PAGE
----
Forschungsschwerpunkte – Main research

Competence and Research Focus No. 1 Phase Transition of Fluids in Flows

The injection of water into air (or liquids into gases in general) can be used to reduce the absorbed power of a compression process. The enthalpy raised for evaporation ideally ensures isothermal compression and reduces the power demand which in turn can be used in gas turbines to increase their performances. During the injection, the prediction of droplet sizes, their distribution and their velocities is crucial for the resulting evaporation. This knowledge serves as a basis for the design of turbomachines.

The reverse phase change of the condensation and the resulting drop formation occurs in steam turbines and expanders. Emerging drops may cause damage when they impinge the rotating components of the machine. This occurs in the low-pressure stages of steam turbines but also in radial expanders, which are designed to use decay heat. The prediction of primary and secondary drop formation can be used for the design process in order to reduce impingement damage and aerodynamic losses. Besides the damage to the components done by the impingement of the droplets, they do as well wet the surfaces of components in areas with low flow rates. This leads to different local heat transmissions and heat exchanges between fluid and component surfaces, which in turn results in temperature gradients in the components and results in increased mechanical stress on the material. These stresses limit the maximum possible load gradients of power plants. The prediction of condensation, including secondary droplet formation, droplet growth, deposition and knowledge about the heat transfer, allows to influence the load gradients and thus the flexibility of power plants.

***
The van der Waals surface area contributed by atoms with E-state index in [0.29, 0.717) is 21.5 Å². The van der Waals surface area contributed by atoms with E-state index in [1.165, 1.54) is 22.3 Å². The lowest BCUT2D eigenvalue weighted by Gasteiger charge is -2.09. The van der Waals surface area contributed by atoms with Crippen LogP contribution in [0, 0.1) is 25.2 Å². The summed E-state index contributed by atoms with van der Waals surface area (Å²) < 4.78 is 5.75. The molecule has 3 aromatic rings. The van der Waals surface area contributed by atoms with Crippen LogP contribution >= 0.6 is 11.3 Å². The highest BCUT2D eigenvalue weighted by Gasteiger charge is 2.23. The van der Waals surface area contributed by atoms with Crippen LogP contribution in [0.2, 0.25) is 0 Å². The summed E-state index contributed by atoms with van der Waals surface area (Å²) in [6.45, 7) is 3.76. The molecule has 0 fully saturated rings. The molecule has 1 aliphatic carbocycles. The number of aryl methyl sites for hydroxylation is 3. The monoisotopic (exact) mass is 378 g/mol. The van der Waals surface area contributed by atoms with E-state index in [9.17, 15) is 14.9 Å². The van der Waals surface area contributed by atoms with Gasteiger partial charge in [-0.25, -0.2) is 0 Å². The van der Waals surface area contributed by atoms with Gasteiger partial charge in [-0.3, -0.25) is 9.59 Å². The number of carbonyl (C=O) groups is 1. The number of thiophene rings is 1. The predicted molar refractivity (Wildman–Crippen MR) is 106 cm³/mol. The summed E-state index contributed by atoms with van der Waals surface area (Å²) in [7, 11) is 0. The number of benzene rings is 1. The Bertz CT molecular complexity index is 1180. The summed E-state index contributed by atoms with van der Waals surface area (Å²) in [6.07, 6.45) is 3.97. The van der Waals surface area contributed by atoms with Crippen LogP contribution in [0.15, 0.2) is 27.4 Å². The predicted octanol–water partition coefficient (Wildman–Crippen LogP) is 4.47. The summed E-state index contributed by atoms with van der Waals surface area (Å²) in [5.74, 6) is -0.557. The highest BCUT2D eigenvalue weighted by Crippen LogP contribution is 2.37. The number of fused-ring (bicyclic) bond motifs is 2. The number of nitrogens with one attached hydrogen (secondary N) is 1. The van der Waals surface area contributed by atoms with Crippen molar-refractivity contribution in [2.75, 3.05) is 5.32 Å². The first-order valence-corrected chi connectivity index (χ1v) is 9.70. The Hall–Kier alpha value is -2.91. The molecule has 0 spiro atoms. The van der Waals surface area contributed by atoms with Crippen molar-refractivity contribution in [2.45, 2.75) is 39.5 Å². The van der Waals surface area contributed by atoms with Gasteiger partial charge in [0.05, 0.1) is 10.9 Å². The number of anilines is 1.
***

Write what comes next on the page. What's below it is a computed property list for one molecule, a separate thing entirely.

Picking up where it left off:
The phase change of a fluid can be used to make turbomachines more flexible. Consequently, it provides a positive contribution to the energy transition.

Current Projects

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Competence and Research Focus No. 2 Turbomachines for Alternative Fluids and Circuits

For decades, air, water, but also chlorofluorocarbons (CFCs banned in the meantime) and then fluorocarbons (HFCs), such as R134a (tetraflurethane - CF3CH2F), have been used for cycles in energy conversion. One of the most promising alternatives is carbon dioxide, which has a greenhouse potential only in large quantities, but is otherwise an incombustible, acidic and colourless gas. It is not toxic in itself and only dangerous to humans in elevated concentrations (1-3 vol. % CO2).

Carbon dioxide reaches the critical point at 304.13 K (30.980 °C) and 7.375 MPa (73.75 bar) and the supercritical state, also known as the 4th state of aggregation, above the critical point at higher pressure and temperature. This state is characterised by the relatively high density similar to a liquid and the relatively low viscosity similar to a gas and thus combines two positive properties for energy conversion. The relatively high density contributes to a high energy density and the low viscosity to the reduction of friction losses.